In the sequel, all topological spaces will be supposed to be compactly gener- ated (so in particular weak Hausdorff). In particular all binary products will be considered within this category.

4.2. Definition of a flow

Definition 4.11. *A*flow*X* *consists of a topological space*PX*, a discrete spaceX*^{0}*,*
*two continuous mapssandtfrom*PX *toX*^{0} *and a continuous and associative map*

*∗*:*{(x, y)∈*PX*×*PX;*t(x) =s(y)} −→*PX

*such that* *s(x∗y) =s(x)* *and* *t(x∗y) =t(y). A morphism of flows* *f* : *X* *−→* *Y*
*consists of a set mapf*^{0}:*X*^{0}*−→Y*^{0} *together with a continuous map*Pf :PX *−→*

PY *such that* *f*(s(x)) =*s(f*(x)),*f*(t(x)) =*t(f*(x))*andf*(x*∗y) =f*(x)*∗f*(y). The
*corresponding category will be denoted by*Flow.

The continuous map *s* : PX *−→* *X*^{0} is called the *source map. The continuous*
map*t*:PX *−→X*^{0}is called the *target map. One can canonically extend these two*
maps to the whole underlying topological space*X*^{0}*t*PX of*X* by setting*s*(x) =*x*
and*t*(x) =*x*for*x∈X*^{0}.

**X**

**TIME**

Figure 2: Symbolic representation of Glob(X) for some topological space*X*

The discrete topological space*X*^{0}is called the 0-skeletonof*X. The 0-dimensional*
elements of*X* are also called*states* or*constant execution paths.*

The elements of PX are called *non constant execution paths. If* *γ*1 and *γ*2 are
two non-constant execution paths, then *γ*1*∗γ*2 is called the *concatenation* or the
*composition* of *γ*_{1} and *γ*_{2}. For*γ* *∈*PX,*s*(γ) is called the*beginning* of*γ* and *t*(γ)
the*ending* of*γ.*

Notation 4.12. *For* *α, β* *∈* *X*^{0}*, let* P_{α,β}*X* *be the subspace of* PX *equipped the*
*Kelleyfication of the relative topology consisting of the non-execution paths of* *X*
*with beginningαand with ending* *β.*

Definition 4.13. *Let* *X* *be a flow. A point* *α* *of* *X*^{0} *such that there is not any*
*non-constant execution path* *γ* *with* *t*(γ) = *α(resp.* *s*(γ) = *α) is called* an initial
state*(resp.*a final state).

4.3. The globe of a topological space

As in [20], but here for the framework of flows, we are going to introduce the no-
tion of*globe* of a topological space. It will be important both for computer scientific
and purely mathematical reasons.

For*X* a topological space, let Glob (X) be the flow defined by
Glob (X)^{0}=*{0,*1}andPGlob (X) =*X*

with*s*= 0 and*t*= 1 (cf. Figure 2). The Glob mapping induces a canonical functor
from the categoryTopof topological spaces to the categoryFlowof flows.

As a particular case of globe is that of a singleton. One obtains the *directed*
*segment* *−→*

*I*. It is defined as follows: *−→*

*I*^{0} =*{0,*1}, P*−→*

*I* =*{[0,*1]}, *s*([0,1]) = 0 and
*t*([0,1]) = 1.

If*Z*1*, . . . , Z**p* are*p*topological spaces with*p*>2, the flow
Glob(Z1)*∗*Glob(Z2)*∗ · · · ∗*Glob(Z*p*)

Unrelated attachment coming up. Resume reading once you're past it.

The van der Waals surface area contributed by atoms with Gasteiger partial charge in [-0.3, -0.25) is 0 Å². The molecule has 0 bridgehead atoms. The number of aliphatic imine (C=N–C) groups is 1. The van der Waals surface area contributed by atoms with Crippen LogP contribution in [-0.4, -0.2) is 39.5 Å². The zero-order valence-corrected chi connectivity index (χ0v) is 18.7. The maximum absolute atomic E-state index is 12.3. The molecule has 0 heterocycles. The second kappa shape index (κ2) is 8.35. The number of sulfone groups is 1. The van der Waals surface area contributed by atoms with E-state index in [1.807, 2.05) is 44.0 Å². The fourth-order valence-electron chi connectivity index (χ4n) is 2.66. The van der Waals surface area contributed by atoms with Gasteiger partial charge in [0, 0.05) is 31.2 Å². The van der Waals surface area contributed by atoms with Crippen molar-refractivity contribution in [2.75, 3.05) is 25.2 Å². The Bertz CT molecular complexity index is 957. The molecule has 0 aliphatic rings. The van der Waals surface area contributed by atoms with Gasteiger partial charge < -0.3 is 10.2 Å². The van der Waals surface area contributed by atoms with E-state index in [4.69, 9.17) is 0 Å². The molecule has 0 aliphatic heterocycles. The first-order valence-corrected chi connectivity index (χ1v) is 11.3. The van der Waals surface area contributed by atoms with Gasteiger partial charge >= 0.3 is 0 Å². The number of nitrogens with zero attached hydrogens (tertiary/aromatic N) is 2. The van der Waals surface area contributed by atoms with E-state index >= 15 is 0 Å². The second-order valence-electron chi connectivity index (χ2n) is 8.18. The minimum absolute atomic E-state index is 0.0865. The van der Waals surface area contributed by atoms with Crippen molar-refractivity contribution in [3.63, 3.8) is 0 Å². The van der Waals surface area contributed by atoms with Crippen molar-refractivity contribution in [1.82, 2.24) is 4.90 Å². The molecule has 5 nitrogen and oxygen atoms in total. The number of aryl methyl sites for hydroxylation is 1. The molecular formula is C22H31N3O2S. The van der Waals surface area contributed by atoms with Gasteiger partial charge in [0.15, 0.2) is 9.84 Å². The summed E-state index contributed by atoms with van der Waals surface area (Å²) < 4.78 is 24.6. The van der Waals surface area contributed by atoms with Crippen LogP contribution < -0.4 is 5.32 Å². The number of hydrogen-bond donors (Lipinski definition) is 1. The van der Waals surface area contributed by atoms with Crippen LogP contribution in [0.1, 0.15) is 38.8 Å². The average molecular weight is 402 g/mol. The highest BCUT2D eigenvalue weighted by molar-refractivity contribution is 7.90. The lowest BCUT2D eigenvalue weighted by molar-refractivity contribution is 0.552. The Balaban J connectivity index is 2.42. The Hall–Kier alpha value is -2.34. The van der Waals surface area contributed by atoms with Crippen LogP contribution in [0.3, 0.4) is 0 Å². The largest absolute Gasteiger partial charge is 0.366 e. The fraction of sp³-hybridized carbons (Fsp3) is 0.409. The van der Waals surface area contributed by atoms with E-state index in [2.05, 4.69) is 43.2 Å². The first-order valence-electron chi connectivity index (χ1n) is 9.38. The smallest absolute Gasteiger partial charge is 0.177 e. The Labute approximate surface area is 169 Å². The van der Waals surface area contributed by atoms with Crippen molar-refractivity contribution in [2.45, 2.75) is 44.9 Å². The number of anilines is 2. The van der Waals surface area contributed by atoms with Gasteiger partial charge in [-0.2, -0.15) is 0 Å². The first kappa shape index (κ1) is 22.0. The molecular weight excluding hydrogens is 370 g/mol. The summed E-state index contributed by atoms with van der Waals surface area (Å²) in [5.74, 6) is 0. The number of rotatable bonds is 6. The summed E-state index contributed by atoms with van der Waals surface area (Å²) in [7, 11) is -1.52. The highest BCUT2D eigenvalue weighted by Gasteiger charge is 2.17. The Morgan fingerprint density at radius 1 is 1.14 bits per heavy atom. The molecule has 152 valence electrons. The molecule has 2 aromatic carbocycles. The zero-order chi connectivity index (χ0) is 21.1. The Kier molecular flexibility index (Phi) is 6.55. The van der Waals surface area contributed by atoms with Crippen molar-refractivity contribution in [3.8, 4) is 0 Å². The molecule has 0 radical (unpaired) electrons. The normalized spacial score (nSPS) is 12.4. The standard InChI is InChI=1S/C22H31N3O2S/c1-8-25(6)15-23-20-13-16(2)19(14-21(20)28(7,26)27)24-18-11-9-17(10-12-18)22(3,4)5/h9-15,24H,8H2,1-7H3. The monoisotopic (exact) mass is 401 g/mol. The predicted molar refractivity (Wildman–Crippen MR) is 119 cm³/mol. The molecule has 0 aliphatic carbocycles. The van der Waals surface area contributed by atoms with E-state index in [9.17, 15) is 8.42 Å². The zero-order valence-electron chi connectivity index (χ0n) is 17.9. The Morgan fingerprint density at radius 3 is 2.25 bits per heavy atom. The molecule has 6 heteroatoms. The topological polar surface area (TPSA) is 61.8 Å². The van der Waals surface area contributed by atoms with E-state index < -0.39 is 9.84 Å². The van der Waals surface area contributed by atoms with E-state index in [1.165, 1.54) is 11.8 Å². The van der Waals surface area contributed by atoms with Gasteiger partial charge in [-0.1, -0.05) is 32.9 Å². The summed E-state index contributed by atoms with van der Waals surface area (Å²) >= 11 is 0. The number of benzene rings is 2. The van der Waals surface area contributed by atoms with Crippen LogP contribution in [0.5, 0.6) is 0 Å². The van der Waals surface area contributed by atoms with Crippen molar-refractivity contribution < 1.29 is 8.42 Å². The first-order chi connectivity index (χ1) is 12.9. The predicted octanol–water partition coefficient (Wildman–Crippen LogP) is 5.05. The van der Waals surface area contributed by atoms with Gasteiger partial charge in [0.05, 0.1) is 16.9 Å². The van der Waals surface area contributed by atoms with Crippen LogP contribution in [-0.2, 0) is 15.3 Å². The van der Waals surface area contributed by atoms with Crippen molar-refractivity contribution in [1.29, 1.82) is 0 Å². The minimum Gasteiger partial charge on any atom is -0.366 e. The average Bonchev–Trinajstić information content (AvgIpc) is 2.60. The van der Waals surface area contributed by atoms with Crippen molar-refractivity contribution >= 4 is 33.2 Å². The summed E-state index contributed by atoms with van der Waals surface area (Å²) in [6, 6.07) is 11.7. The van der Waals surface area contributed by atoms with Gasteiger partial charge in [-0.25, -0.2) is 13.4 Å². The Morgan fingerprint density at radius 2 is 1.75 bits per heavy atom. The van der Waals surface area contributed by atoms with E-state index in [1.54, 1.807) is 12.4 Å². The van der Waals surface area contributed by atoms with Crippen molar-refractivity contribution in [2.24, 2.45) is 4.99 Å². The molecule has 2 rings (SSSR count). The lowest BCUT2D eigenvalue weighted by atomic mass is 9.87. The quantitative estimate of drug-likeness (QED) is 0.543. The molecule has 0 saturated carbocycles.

is the flow obtained by identifying the final state of Glob(Z*i*) with the initial state
of Glob(Z*i+1*) for 16*i*6*p−*1.

Notation 4.14. *If* *X* *and* *Y* *are two flows, let us denote by* FLOW(X, Y) *the*
*space of morphisms of flows* Flow(X, Y) *equipped with the Kelleyfication of the*
*compact-open topology.*

Proposition 4.15. *LetX* *be a flow. Then there is a natural homeomorphism*PX*∼*=
FLOW

³*−→*
*I , X*

´
*.*

*Proof.* If we have an element *u*of PX, consider the morphism of flows*F**γ* defined
by *F**γ*(0) = *s(u),* *F**γ*(1) = *t(u) and* *F**γ*([0,1]) =*u. And reciprocally a morphism*
*F* *∈*Flow

³*−→*
*I , X*

´

can be mapped on an element ofPX by*F* *7→F*([0,1]). Hence
the bijection between the underlying sets. This bijection is an homemorphism since
for any topological space*Z, one has the homeomorphism*TOP({0}, Z)*∼*=*Z.*

4.4. Higher dimensional automaton and flow

This example is borrowed from [20]. An example of *progress graph, that is of*
higher dimensional automaton, is modeled here as a flow.

The basic idea is to give a description of what can happen when several processes
are modifying shared resources. Given a shared resource*a, we see it as its associated*
semaphore that rules its behaviour with respect to processes. For instance, if*a*is an
ordinary shared variable, it is customary to use its semaphore to ensure that only one
process at a time can write on it (this is mutual exclusion). A semaphore is nothing
but a register which counts the number of times a shared object can still be accessed
by processes. In the case of usual shared variables, this register is initialized with
value 1, processes trying to access (read or write) on the corresponding variable
compete in order to get it first, then the semaphore value is decreased: we say
that the semaphore has been locked^{1} by the process. When it is equal to zero, all
processes trying to access this semaphore are blocked, waiting for the process which
holds the lock to relinquish it, typically when it has finished reading or writing on
the corresponding variable: the value of the semaphore is then increased.